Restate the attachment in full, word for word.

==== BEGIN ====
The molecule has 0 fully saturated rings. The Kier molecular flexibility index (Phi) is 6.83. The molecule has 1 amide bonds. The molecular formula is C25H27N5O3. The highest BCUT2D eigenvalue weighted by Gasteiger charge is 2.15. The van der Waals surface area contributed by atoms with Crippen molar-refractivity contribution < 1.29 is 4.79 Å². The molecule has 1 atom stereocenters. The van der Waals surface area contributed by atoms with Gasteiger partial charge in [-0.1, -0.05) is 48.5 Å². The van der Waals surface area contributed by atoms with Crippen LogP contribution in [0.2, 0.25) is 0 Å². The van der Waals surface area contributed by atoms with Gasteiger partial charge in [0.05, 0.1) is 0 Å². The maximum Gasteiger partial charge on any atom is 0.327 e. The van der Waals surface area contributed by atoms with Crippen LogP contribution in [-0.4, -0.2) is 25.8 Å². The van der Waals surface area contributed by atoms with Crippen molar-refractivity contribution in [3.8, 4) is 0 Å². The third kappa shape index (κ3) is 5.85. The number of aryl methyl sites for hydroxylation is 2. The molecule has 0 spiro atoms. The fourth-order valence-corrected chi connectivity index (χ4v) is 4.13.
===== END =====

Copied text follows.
The molecule has 0 fully saturated rings. The Kier molecular flexibility index (Phi) is 6.83. The molecule has 1 amide bonds. The molecular formula is C25H27N5O3. The highest BCUT2D eigenvalue weighted by Gasteiger charge is 2.15. The van der Waals surface area contributed by atoms with Crippen molar-refractivity contribution < 1.29 is 4.79 Å². The molecule has 1 atom stereocenters. The van der Waals surface area contributed by atoms with Gasteiger partial charge in [-0.1, -0.05) is 48.5 Å². The van der Waals surface area contributed by atoms with Crippen LogP contribution in [0.2, 0.25) is 0 Å². The van der Waals surface area contributed by atoms with Gasteiger partial charge in [0.05, 0.1) is 0 Å². The maximum Gasteiger partial charge on any atom is 0.327 e. The van der Waals surface area contributed by atoms with Crippen LogP contribution in [-0.4, -0.2) is 25.8 Å². The van der Waals surface area contributed by atoms with Crippen molar-refractivity contribution in [3.8, 4) is 0 Å². The third kappa shape index (κ3) is 5.85. The number of aryl methyl sites for hydroxylation is 2. The molecule has 0 spiro atoms. The fourth-order valence-corrected chi connectivity index (χ4v) is 4.13.